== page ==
I’m hoping, with luck, to not only finish the Tlaxcalan slingers, but also at least get started on some of the 18 Soviet fighters-MiG 15’s, 19’s, and 21’s, I bought from I-94 Enterprises, all the excellent Raiden miniatures, for this project.

Again, updates on Tuesday.



Imagination.  Historical miniature gaming really should be all about imagination.  I know there will be plenty of you out there who shake your head and think, nah, that’s the other guys, the fantasy and sci-fi dudes. But think about it–40K is about the point system, buy GW’s over-priced very cool looking stuff, line it up and have at it. No, I am a believer in the power of imagination in this hobby.

I especially believe that’s true of projects-which I continue to prove over and over again by doing “the weird stuff,” as my friend Michael Koznarsky calls it. I’m really proud of my weird stuff, whether it is my Lewis and Clark project of 80 figures that morphed into the much larger Americans vs Spanish in Louisiana project of 300+ figures, or my childhood obsession with hydroplanes that turned into the never ending Thunderboats! obsession. Today that creativity is consumed with Quetzacoatl Rampant and using the Lion Rampant rules to foster a game playing Aztecs vs the Spanish and their Tlaxcalan allies. Historical miniatures don’t have to be out of the box.

Likewise, scenario-design also offers opportunities for creativity.  The master of all things scenario making is Dave Schueler.  He is super at creating opportunities for player decision- making to achieve their goals.  Sometimes that is about force structure, sometimes it is about the nature of the mission, sometimes it is about routines that can shape the outcome.  What makes Shoe a master, however, is the choices are available, but never so many or so burdensome that they confuse the players.

So, where is all this silliness going? Yesterday was our annual Drumbeat NHMGS hoo-hah winter gathering in Lake City.  It’s not like Enfilade.  There were only 43 paid attendees at the Lake City Community Center in north Seattle, and no hotels to worry about for a one-day affair.  We rent the space relatively cheaply, and with the number of attendees at ten bucks a throw, we made our rent. February 4th is a little late this year, but timing-wise it really worked out well. There were eighteen games in two game periods, leaving plenty for folks to do.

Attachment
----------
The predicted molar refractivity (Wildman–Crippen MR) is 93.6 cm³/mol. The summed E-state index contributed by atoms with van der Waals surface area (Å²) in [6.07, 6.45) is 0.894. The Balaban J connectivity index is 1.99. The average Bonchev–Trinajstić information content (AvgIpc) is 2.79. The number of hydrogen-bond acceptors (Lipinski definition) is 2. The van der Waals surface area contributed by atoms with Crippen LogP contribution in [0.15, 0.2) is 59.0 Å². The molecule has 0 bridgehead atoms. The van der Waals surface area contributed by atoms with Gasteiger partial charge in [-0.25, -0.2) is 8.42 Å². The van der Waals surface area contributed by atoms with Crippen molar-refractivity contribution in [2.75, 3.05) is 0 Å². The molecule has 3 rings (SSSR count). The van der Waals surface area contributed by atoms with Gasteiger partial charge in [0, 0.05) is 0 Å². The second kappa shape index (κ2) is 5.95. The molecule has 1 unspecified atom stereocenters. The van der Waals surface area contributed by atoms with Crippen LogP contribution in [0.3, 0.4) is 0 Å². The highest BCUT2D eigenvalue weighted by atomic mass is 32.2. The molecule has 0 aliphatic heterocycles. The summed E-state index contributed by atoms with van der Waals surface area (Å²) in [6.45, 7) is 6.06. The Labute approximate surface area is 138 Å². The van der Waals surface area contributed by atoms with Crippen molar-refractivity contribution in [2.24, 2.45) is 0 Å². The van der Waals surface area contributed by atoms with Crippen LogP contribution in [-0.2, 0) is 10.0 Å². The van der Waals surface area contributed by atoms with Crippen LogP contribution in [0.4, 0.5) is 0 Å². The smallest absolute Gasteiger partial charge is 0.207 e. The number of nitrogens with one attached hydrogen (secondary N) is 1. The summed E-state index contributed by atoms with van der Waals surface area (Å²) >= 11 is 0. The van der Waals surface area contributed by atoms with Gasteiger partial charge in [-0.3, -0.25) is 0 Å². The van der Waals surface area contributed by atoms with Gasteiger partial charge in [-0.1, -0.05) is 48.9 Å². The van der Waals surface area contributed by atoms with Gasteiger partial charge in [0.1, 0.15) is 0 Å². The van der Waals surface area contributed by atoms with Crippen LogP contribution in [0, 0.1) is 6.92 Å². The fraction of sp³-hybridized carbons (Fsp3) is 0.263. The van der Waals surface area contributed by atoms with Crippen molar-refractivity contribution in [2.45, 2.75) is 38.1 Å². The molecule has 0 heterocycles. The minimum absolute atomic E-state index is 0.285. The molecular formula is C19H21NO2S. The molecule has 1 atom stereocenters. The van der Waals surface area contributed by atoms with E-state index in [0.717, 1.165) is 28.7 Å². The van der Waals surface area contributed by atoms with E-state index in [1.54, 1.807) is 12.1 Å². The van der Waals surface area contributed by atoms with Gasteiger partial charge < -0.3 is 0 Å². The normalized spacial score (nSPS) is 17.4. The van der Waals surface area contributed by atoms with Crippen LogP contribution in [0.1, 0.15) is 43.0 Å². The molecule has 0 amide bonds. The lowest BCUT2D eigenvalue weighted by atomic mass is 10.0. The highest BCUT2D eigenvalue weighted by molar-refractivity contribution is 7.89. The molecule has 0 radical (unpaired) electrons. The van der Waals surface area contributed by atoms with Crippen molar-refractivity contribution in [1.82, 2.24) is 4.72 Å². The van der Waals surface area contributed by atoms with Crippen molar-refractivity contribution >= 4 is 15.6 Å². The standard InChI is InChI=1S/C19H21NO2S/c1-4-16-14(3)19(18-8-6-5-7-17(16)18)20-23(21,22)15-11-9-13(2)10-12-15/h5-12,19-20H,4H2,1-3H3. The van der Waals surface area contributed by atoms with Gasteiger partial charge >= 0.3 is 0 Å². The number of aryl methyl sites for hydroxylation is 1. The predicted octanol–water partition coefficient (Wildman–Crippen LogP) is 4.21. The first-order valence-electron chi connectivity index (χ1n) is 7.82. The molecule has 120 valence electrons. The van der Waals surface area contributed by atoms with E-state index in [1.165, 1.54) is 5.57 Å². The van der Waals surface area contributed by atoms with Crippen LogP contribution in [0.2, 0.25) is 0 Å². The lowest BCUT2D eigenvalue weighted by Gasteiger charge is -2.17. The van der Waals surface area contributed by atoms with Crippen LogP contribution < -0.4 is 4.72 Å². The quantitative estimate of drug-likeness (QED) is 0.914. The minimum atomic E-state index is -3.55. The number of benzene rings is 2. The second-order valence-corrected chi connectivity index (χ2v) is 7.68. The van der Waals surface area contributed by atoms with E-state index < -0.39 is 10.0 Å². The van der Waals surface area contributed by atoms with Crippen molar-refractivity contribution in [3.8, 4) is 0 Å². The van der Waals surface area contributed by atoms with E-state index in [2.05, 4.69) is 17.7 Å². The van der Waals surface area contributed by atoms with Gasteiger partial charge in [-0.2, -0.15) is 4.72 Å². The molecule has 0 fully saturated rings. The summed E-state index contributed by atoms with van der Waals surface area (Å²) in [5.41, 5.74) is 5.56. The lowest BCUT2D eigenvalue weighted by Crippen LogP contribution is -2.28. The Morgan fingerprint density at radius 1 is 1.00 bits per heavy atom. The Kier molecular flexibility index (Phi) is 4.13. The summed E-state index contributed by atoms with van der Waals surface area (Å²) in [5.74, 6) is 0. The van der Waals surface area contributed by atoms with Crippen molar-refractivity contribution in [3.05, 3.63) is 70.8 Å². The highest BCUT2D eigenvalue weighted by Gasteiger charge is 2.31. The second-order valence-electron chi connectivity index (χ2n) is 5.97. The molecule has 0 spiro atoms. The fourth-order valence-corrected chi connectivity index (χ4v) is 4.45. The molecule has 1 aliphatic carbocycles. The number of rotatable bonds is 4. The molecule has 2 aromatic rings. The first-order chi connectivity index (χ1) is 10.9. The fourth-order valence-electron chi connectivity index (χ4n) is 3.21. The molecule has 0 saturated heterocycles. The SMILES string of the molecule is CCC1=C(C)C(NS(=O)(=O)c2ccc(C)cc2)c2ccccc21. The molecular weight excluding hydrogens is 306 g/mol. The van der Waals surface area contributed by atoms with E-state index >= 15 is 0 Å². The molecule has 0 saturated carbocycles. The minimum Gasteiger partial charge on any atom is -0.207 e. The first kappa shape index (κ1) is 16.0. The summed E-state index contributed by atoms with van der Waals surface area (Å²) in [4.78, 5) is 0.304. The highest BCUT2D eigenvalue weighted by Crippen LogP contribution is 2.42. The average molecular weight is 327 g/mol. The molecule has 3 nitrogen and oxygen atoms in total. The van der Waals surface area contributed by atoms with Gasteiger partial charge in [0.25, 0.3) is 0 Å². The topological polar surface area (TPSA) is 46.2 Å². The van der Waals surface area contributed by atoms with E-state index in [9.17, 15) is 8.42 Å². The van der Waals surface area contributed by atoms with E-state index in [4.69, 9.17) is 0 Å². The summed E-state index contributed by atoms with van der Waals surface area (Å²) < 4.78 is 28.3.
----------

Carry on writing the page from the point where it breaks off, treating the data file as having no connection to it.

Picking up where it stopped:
Tlaxcalans line up to advance into Xochimilco in search of food.  Four units of porters in the center of the photo. 

And of course, I was in on hosting games.  David Sullivan and I planned for another Quetzacoatl Rampant playtest of our foraging scenario.  David posted a great review of our January 21st playtest on his blog. This playtest ended in complete disaster for the Spanish and their native allies.  But part of the reason for this was dreadful die rolling by the invaders, and very good die rolling by the Aztecs. We made very minor changes and decided we’d have a better idea for how the scenario worked.


Aztec defenders mass outside of town. 

The chief premise of the scenario requires the Spanish and their allies to forage for food in an Aztec town. They have six units of native bearers.  The bearers can collect food from four permanent supply points located at the four corners of the town. In addition, there are chinampas, or floating gardens that can be expended along the narrow lake shore.  In addition to the bearers, the Spanish began the game with four units of swordsmen, a unit of wardogs, and a unit of arquebusiers.  There were also six units of Tlaxcalan warriors, including two units of skirmishers.

The town is defended.  The game begins with five units of peasant warriors, the defenders of the town, on the outskirts.  They are supported by a unit of veteran warrior suit-wearers and two units of skirmishers. There is also a late arriving unit of Aztec nasties.  They could arrive on the flank or the in the rear of the Spanish.  Their arrival time is certain, but unknown to the Spanish, and composed of two units of knights and three units of veteran warriors


Aztec warriors push through town to secure one of the granaries.  The Spanish, obligingly, won’t advance to contest them. 

The scenario is simple.  The Spanish/Tlaxcalans must collect enough food to “feed” every Spanish figure on the board. The Spanish have the option to add more units, but the more units they add, the more food they must collect.  The scenario allows them to add a unit of horse (very nasty), a unit of swordsmen (very nasty), a cannon (could stave off disaster,) a unit of crossbows (meh.) None are required.  All are calculated equally in terms of supply.  The Spanish at Drumbeat, wait for it, drumroll, chose the crossbows.